6.) Complete the necessary paperwork. Depending on what kind of partnership you’re forming, you’ll need to navigate to the Illinois Secretary of State website and find the appropriate forms for your business. From there, you’ll print the forms off, complete all of the necessary fields, and mail them to the Illinois Secretary of State. An LLP requires a Statement of Qualification, where you’ll have to list your company’s EIN, name, chief executive office address, registered agent’s name and address, total number of partners, each partner’s name and address, a brief summary of your business, and when the registration will become effective. The form will require you to calculate your own filing fee, which is $100 for each partner not exceeding $5,000. At least two partners have to sign this form.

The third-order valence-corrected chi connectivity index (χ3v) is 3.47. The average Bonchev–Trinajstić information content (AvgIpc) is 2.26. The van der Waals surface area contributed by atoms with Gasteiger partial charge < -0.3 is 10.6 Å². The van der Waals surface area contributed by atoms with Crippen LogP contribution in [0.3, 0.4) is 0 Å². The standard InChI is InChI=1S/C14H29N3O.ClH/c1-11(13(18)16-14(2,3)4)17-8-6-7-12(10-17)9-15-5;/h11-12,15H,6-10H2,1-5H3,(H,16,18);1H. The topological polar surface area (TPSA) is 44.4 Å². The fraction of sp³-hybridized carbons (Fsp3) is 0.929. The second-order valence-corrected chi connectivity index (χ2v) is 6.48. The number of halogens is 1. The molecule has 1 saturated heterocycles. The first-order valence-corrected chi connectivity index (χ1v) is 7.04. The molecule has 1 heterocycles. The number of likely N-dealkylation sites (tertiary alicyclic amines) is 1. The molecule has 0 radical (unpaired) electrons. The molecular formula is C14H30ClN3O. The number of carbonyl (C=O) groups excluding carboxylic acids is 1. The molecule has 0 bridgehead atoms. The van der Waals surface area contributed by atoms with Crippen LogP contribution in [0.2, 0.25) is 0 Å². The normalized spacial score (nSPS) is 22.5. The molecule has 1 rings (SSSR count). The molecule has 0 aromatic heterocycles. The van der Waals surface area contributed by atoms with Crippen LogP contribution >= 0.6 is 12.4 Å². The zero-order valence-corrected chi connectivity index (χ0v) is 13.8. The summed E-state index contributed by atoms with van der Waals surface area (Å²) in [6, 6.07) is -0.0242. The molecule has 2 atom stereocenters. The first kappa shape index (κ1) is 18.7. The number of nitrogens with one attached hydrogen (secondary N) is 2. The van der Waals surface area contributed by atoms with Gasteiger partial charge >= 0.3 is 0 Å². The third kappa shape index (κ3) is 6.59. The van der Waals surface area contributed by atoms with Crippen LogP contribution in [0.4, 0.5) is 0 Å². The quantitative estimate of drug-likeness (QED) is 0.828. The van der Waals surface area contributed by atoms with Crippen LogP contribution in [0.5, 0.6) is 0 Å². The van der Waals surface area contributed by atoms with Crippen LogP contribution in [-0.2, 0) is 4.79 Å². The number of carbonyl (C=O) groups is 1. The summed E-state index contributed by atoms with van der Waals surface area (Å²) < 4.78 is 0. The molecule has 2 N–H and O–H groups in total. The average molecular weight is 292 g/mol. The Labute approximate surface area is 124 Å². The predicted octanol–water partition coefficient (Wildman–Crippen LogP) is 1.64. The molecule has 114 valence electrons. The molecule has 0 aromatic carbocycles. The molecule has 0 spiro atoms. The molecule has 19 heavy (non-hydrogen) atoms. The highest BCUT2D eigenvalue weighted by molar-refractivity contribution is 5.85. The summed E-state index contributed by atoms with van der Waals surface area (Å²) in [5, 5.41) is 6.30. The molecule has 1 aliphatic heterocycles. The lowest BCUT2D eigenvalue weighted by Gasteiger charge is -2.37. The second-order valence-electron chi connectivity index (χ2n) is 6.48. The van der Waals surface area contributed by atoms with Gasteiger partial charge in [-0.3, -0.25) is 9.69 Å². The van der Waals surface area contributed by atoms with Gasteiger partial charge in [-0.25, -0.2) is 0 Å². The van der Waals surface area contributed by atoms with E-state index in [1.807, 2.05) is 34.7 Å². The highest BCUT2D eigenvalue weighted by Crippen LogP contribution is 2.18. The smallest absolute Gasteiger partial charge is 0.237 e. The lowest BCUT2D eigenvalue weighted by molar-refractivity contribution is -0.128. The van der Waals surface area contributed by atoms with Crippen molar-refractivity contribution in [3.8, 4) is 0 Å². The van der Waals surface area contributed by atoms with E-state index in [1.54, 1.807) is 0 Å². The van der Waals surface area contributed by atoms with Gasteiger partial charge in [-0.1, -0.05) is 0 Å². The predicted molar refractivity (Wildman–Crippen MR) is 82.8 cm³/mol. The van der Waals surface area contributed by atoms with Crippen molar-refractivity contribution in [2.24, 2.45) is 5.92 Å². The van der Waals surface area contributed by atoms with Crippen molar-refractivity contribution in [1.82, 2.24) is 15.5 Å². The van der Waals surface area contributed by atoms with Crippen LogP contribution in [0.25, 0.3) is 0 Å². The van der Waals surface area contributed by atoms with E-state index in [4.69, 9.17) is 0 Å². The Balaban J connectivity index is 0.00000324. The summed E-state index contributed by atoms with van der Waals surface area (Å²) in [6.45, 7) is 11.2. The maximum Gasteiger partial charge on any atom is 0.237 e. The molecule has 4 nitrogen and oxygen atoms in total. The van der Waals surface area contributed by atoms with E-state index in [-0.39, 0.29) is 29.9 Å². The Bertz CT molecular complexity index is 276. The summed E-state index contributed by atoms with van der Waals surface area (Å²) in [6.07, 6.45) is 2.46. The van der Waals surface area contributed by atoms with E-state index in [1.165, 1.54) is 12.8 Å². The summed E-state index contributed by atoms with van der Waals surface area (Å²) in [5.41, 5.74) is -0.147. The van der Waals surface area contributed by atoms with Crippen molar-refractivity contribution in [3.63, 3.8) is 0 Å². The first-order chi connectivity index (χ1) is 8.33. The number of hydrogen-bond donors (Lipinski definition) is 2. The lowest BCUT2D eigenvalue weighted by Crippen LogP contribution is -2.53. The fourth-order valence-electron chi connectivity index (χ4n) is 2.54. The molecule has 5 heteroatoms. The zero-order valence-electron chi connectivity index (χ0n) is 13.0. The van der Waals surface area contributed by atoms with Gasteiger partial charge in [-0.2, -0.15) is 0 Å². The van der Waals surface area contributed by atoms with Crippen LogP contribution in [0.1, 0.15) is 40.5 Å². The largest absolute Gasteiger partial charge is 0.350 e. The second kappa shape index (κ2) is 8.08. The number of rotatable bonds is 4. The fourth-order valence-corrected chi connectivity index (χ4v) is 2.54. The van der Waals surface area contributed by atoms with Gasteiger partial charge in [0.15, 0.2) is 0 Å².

7.) Address any other day-to-day operational affairs.Once you’ve created your LLP, it’s important to get your business’s affairs in order. This includes opening a business bank account, signing up for general liability insurance, registering or paying taxes, and designing a website.

Illinois Limited Liability Partnerships Explained

In the state of Illinois, all businesses are required to report taxes and file various employee reports. If you have employees, you have to report and pay employment taxes on a periodic basis. Profits of LLPs are often taxed through each partner’s individual income taxes, which is a nice benefit for partners. Illinois’s tax rate is 3.75%, which is significantly lower than other states. However, Illinois does require all LLPs to file a renewal statement every single year. With this renewal statement, each partnership has to pay a filing fee of $100 per partner, which is much higher than filing fees in other states. When it’s all said and done, costs balance out from state to state.